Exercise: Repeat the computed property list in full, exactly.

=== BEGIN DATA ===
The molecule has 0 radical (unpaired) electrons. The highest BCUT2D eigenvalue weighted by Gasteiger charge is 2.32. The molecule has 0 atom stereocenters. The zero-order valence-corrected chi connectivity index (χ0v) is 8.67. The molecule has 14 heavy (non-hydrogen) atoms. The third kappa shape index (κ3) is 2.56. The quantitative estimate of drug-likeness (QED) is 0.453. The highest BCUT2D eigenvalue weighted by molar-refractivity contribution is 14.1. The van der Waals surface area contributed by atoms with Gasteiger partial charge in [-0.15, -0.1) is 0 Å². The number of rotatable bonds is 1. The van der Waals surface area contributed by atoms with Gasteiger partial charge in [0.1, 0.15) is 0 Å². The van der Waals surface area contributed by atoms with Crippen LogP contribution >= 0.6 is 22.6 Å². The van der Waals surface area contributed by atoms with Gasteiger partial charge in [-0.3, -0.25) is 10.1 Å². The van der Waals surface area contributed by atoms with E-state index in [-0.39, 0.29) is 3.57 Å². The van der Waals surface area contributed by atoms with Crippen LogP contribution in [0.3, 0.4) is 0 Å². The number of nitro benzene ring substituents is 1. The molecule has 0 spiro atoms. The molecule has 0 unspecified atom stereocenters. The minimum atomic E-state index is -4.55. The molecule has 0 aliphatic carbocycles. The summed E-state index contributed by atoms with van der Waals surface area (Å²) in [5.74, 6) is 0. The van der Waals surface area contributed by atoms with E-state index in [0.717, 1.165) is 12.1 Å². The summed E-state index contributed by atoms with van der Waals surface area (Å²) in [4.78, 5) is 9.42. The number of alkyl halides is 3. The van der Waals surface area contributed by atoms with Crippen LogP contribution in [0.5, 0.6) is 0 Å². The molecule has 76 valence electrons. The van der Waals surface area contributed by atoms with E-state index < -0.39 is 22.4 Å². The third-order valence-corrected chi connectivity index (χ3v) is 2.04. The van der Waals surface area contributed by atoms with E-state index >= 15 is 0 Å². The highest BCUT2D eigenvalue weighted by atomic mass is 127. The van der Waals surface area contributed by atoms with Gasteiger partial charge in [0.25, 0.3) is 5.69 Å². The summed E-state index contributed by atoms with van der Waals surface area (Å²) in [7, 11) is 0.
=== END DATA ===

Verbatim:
The molecule has 0 radical (unpaired) electrons. The highest BCUT2D eigenvalue weighted by Gasteiger charge is 2.32. The molecule has 0 atom stereocenters. The zero-order valence-corrected chi connectivity index (χ0v) is 8.67. The molecule has 14 heavy (non-hydrogen) atoms. The third kappa shape index (κ3) is 2.56. The quantitative estimate of drug-likeness (QED) is 0.453. The highest BCUT2D eigenvalue weighted by molar-refractivity contribution is 14.1. The van der Waals surface area contributed by atoms with Gasteiger partial charge in [-0.15, -0.1) is 0 Å². The number of rotatable bonds is 1. The van der Waals surface area contributed by atoms with Gasteiger partial charge in [0.1, 0.15) is 0 Å². The van der Waals surface area contributed by atoms with Crippen LogP contribution >= 0.6 is 22.6 Å². The van der Waals surface area contributed by atoms with Gasteiger partial charge in [-0.3, -0.25) is 10.1 Å². The van der Waals surface area contributed by atoms with E-state index in [-0.39, 0.29) is 3.57 Å². The van der Waals surface area contributed by atoms with Crippen LogP contribution in [0.3, 0.4) is 0 Å². The number of nitro benzene ring substituents is 1. The molecule has 0 spiro atoms. The molecule has 0 unspecified atom stereocenters. The minimum atomic E-state index is -4.55. The molecule has 0 aliphatic carbocycles. The summed E-state index contributed by atoms with van der Waals surface area (Å²) in [5.74, 6) is 0. The van der Waals surface area contributed by atoms with E-state index in [0.717, 1.165) is 12.1 Å². The summed E-state index contributed by atoms with van der Waals surface area (Å²) in [4.78, 5) is 9.42. The number of alkyl halides is 3. The van der Waals surface area contributed by atoms with Crippen LogP contribution in [0.5, 0.6) is 0 Å². The molecule has 76 valence electrons. The van der Waals surface area contributed by atoms with E-state index < -0.39 is 22.4 Å². The third-order valence-corrected chi connectivity index (χ3v) is 2.04. The van der Waals surface area contributed by atoms with E-state index >= 15 is 0 Å². The highest BCUT2D eigenvalue weighted by atomic mass is 127. The van der Waals surface area contributed by atoms with Gasteiger partial charge in [0.25, 0.3) is 5.69 Å². The summed E-state index contributed by atoms with van der Waals surface area (Å²) in [7, 11) is 0.